THE FOREIGN missionaries have been gone for 35 years, expelled from Burma (Myanmar) in 1966 as part of a nationalistic sweep by the military government that plunged the country into decades of self-imposed isolation. But their legacy lingers.
Despite the justifiable pride Burma's Christian denominations take in having re-established themselves, practically overnight, as indigenous, active and expanding churches, some nostalgia for the "time of the missionaries" refuses to die.
Older generations, especially those who actually remember pre-1966 days, "want to retain the traditions taught by the missionaries," said Anglican archbishop Samuel San Si Htay of the Church of the Province of Myanmar.
When it comes to church practices as fundamental as forms of vestments and types of music, "we are still using the old style of service," agreed Assistant Bishop Philip Aung Khin Thein of the Diocese of Mandalay, at 42 the province's youngest bishop, "It's not easy to change because we are fixed for so many years."
But young people especially are ready for something new, he said.
"They want folk music during the service. They want to sing with guitars."
In order to be sensitive to the feelings of older parishioners, said Aung Khin Thein, "we have to take time. Certainly we cannot change immediately, but we hope in the future to change."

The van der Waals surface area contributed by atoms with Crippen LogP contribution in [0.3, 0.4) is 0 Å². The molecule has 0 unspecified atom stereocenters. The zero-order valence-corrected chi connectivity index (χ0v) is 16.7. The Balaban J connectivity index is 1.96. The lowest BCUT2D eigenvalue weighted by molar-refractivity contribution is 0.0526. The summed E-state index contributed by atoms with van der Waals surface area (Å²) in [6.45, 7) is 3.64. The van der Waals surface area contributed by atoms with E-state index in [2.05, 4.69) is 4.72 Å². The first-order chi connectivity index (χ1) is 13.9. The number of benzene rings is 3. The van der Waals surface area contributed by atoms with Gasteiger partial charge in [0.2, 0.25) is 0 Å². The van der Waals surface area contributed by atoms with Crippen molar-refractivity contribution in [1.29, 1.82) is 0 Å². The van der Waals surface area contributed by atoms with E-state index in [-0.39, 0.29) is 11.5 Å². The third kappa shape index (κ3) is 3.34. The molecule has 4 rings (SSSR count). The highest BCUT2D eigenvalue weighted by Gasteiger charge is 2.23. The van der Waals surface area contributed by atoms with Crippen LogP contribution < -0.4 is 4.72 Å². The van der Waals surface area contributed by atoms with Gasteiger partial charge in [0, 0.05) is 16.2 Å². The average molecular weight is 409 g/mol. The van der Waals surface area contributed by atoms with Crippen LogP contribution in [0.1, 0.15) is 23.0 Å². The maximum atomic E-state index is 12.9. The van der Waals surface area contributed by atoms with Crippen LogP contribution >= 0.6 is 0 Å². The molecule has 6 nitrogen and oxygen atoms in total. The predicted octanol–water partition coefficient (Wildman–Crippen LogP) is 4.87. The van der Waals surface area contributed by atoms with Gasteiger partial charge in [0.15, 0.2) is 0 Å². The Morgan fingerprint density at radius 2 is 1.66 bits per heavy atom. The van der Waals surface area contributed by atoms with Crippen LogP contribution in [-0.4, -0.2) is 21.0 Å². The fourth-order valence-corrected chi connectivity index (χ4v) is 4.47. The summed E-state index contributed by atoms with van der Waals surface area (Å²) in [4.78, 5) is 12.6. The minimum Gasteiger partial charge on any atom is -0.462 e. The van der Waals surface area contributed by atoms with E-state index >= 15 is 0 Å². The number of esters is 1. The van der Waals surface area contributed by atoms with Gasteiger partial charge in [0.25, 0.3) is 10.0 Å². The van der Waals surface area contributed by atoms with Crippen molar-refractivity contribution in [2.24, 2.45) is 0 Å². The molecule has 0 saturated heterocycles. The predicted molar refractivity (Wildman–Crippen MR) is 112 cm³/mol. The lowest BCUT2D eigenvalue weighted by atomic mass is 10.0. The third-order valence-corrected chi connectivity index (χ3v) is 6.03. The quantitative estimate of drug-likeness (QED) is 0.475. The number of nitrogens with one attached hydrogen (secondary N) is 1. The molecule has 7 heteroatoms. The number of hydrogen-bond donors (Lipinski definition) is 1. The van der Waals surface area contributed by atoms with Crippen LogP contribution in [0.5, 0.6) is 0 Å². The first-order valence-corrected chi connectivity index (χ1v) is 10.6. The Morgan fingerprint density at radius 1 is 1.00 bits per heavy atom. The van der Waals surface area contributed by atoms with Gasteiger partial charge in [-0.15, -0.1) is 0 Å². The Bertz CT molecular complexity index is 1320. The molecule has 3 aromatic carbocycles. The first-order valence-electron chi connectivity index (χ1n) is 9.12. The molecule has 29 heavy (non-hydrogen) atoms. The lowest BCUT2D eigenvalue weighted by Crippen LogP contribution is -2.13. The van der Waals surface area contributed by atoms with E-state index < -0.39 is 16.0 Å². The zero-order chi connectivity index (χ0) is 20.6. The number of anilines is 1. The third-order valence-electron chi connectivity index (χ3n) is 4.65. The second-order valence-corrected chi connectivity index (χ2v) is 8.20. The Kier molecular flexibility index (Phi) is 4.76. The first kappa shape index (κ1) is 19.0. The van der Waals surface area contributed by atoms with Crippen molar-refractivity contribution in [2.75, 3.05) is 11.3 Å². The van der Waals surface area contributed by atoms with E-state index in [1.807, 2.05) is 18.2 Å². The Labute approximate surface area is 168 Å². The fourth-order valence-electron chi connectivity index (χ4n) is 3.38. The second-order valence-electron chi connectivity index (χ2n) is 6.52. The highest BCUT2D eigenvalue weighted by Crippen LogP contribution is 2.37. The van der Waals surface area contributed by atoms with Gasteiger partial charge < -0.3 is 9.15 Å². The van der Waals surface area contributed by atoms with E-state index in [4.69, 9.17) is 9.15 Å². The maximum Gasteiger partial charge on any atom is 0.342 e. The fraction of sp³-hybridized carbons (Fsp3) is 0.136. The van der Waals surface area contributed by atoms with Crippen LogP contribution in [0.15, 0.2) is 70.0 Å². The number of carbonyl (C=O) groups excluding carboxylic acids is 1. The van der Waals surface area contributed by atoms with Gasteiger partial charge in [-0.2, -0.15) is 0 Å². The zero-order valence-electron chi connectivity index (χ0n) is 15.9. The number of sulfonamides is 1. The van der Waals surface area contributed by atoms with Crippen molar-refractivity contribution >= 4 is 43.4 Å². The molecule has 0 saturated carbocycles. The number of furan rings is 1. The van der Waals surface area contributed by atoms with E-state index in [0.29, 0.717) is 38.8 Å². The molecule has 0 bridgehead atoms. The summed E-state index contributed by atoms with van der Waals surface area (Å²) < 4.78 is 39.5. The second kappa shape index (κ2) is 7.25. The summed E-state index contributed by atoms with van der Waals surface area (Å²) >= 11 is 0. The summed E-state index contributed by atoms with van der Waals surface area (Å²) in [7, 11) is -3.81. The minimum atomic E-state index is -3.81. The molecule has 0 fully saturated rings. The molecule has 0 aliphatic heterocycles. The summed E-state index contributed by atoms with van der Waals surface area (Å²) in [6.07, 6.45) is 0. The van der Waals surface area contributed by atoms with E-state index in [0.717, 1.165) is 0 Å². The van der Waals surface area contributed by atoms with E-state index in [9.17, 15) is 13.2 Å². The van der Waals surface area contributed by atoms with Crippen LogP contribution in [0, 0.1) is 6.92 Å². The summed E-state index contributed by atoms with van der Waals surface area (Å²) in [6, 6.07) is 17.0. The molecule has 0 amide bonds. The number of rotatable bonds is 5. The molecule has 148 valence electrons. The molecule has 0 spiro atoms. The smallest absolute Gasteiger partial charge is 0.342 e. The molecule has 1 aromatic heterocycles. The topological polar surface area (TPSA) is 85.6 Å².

A newly adopted prayer book published in Burmese, but not yet translated into English, tries to merge and update the spirits of the 1662 and 1960 liturgies that had been in use before. The revised prayer book intentionally introduces three-fold litanies reminiscent of Buddhist forms of blessing as a way to make the liturgy more accessible to potential Buddhist converts.
Specifically female imagery for God in the prayer book, however, has yet to be considered. And while the province long ago accepted the principle of female ordination, no women have yet been ordained as priests.
"We've accepted the ordination of women in principle, but not the practice," said the Rev. Saw Maung Doe, principal of Holy Cross Theological College in Rangoon, the Anglican seminary.
In part the hurdle is local rather than specifically Christian culture.
Because of the premium placed on ethnic identity among the majority Burmans as well as the country's numerous ethnic minorities, traditional models of male dominance can be hard to shake.
The province's Anglo-Catholic roots, combined with the country's long isolation, may also have much to do with it, suggested the Rev. Napoleon Aung Tun, a deacon and provincial coordinator of mission and evangelism. "A lot of people don't understand. They think that Anglo-Catholicism is the only Anglican tradition. They don't know there are many faces of Anglicanism."
One Anglican church leader suggested that in some dioceses with parishes that might accept female priests, such as the Diocese of Yangon, there are enough male candidates to fill any open pulpits, and "so women do nor need to be ordained." In the dioceses with shortages of clergy, such as Hpa'an, which is heavily Karen, or Mandalay, which is mostly Burman, however, cultural norms present barriers, he said. …